COLUMBUS—State Senator Kenny Yuko (D-Richmond Heights) has introduced Senate Concurrent Resolution 13 to urge Congress and the United States Drug Enforcement Administration (DEA) to reclassify marijuana, or cannabis, to a less restricted category. Reclassification would increase research into marijuana’s effects and ease the burden on legal medical marijuana businesses. 

“Marijuana’s Schedule I status is both inaccurate and damaging to the many Americans who benefit from medical cannabis,” said Senator Yuko. “The families of sick children who have used this product know how important it is. But researchers are afraid to study cannabis, and legal businesses are forced to remain cash-only, because the government still views it as dangerous.”

Marijuana – which is not known to have caused any overdose deaths – is currently a Schedule I drug alongside deadly substances such as heroin. Other highly addictive drugs like oxycodone and methamphetamine are listed as Schedule II, which is a lower classification and implies some potential medical use.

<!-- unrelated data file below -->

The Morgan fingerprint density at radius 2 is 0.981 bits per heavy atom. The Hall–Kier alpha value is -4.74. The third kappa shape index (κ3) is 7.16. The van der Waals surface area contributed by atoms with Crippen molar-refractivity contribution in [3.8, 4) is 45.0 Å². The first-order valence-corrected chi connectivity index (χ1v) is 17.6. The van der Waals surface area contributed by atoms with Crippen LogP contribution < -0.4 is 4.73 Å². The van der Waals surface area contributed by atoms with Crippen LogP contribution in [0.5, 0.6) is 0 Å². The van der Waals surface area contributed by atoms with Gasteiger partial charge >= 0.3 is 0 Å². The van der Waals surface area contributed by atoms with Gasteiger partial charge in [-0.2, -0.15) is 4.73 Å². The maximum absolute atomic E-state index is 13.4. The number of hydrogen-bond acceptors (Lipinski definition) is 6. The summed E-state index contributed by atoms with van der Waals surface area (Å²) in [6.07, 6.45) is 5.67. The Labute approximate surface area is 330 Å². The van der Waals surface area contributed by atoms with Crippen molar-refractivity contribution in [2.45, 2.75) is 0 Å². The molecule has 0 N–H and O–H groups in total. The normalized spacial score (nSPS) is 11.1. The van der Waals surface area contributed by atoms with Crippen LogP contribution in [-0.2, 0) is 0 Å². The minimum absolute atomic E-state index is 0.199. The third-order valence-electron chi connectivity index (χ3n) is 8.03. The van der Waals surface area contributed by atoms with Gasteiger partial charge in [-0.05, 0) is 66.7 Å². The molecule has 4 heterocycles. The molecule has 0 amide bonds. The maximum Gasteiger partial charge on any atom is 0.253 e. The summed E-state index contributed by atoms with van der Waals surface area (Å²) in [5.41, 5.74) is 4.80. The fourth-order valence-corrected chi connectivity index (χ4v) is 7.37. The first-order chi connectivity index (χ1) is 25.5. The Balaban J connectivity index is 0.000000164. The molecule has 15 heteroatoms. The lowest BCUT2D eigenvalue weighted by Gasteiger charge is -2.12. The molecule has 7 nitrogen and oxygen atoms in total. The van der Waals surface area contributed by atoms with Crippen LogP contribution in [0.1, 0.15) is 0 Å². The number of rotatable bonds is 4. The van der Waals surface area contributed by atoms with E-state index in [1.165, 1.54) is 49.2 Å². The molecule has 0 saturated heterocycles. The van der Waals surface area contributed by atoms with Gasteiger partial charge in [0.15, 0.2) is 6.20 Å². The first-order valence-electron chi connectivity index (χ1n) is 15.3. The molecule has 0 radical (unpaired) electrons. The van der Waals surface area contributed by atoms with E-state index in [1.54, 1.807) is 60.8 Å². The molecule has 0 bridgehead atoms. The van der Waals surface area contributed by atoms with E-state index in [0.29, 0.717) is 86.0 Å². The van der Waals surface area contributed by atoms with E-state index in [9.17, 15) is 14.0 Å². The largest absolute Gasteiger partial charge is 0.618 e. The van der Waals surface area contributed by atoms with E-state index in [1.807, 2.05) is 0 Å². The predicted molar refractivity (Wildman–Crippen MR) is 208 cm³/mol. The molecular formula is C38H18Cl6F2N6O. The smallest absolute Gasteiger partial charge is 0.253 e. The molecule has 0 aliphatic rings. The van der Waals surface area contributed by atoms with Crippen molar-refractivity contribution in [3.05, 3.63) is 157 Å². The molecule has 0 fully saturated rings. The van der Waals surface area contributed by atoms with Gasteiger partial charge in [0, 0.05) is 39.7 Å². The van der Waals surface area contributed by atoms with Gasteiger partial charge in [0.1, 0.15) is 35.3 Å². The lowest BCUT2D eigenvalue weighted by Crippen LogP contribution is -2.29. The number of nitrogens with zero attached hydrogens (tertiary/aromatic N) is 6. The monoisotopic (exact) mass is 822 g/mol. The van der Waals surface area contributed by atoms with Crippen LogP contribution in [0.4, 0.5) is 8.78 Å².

According to the DEA, substances labeled as Schedule I – the highest classification – are thought to have “no accepted medical use and a high potential for abuse." This classification makes it difficult for banks to accept money connected to the sale of these substances. It also drastically increases costs for legal marijuana businesses, because they are not permitted to deduct expenses related to Schedule I drugs.

Perhaps the most damaging effect is the restriction of research related to Schedule I substances. The lack of research may contribute to the FDA’s inability to examine the benefits of medical marijuana, despite significant anecdotal evidence. 

“If the federal government would acknowledge what a growing majority of states have already recognized, then more Americans could improve their quality of live through the use of safe, well-regulated medical cannabis,” said Senator Yuko. 

At least 29 states, including Ohio, and the District of Columbia, have currently legalized medical marijuana in some form.

Existing research – often conducted overseas – has shown cannabis and its derivatives to have a range of effects that may be therapeutically useful. Cannabis has been used successfully in the treatment of epilepsy, glaucoma, post-traumatic stress disorder, cancer and the side effects of cancer medication, fibromyalgia, multiple sclerosis, symptoms of AIDS, Parkinson’s disease, and ALS, among many other conditions.

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